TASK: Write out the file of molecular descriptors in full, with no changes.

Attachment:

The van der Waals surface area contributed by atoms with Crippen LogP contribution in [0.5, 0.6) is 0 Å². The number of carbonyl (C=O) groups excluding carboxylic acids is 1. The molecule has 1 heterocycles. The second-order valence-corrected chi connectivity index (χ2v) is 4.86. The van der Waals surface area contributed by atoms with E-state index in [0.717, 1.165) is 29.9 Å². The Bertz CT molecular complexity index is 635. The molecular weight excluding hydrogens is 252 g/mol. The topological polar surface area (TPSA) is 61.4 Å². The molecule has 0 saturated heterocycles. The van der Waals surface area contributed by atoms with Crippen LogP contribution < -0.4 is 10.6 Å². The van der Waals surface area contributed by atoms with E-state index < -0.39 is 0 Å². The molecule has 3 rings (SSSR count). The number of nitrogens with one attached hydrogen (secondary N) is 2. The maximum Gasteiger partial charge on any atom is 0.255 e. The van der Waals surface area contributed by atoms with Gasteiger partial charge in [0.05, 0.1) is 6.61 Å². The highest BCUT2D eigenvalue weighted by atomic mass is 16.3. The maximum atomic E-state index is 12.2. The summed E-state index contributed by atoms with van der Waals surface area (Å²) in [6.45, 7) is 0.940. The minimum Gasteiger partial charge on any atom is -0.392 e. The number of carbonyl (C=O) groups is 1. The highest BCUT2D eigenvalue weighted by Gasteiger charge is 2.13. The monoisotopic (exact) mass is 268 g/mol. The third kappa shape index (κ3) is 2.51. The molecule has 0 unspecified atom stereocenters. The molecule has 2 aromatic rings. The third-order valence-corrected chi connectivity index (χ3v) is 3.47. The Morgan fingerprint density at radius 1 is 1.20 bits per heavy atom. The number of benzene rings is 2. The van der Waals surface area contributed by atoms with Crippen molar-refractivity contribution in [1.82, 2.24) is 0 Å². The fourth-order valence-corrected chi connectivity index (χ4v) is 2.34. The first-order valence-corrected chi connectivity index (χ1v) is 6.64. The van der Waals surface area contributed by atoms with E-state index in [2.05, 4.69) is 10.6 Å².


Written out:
The van der Waals surface area contributed by atoms with Crippen LogP contribution in [0.5, 0.6) is 0 Å². The number of carbonyl (C=O) groups excluding carboxylic acids is 1. The molecule has 1 heterocycles. The second-order valence-corrected chi connectivity index (χ2v) is 4.86. The van der Waals surface area contributed by atoms with E-state index in [0.717, 1.165) is 29.9 Å². The Bertz CT molecular complexity index is 635. The molecular weight excluding hydrogens is 252 g/mol. The topological polar surface area (TPSA) is 61.4 Å². The molecule has 0 saturated heterocycles. The van der Waals surface area contributed by atoms with Crippen LogP contribution < -0.4 is 10.6 Å². The van der Waals surface area contributed by atoms with E-state index < -0.39 is 0 Å². The molecule has 3 rings (SSSR count). The number of nitrogens with one attached hydrogen (secondary N) is 2. The maximum Gasteiger partial charge on any atom is 0.255 e. The van der Waals surface area contributed by atoms with Gasteiger partial charge in [0.05, 0.1) is 6.61 Å². The highest BCUT2D eigenvalue weighted by atomic mass is 16.3. The maximum atomic E-state index is 12.2. The summed E-state index contributed by atoms with van der Waals surface area (Å²) in [6.45, 7) is 0.940. The minimum Gasteiger partial charge on any atom is -0.392 e. The number of carbonyl (C=O) groups is 1. The highest BCUT2D eigenvalue weighted by Gasteiger charge is 2.13. The monoisotopic (exact) mass is 268 g/mol. The third kappa shape index (κ3) is 2.51. The molecule has 0 unspecified atom stereocenters. The molecule has 2 aromatic rings. The third-order valence-corrected chi connectivity index (χ3v) is 3.47. The Morgan fingerprint density at radius 1 is 1.20 bits per heavy atom. The number of benzene rings is 2. The van der Waals surface area contributed by atoms with Crippen molar-refractivity contribution in [1.82, 2.24) is 0 Å². The fourth-order valence-corrected chi connectivity index (χ4v) is 2.34. The first-order valence-corrected chi connectivity index (χ1v) is 6.64. The van der Waals surface area contributed by atoms with E-state index in [2.05, 4.69) is 10.6 Å².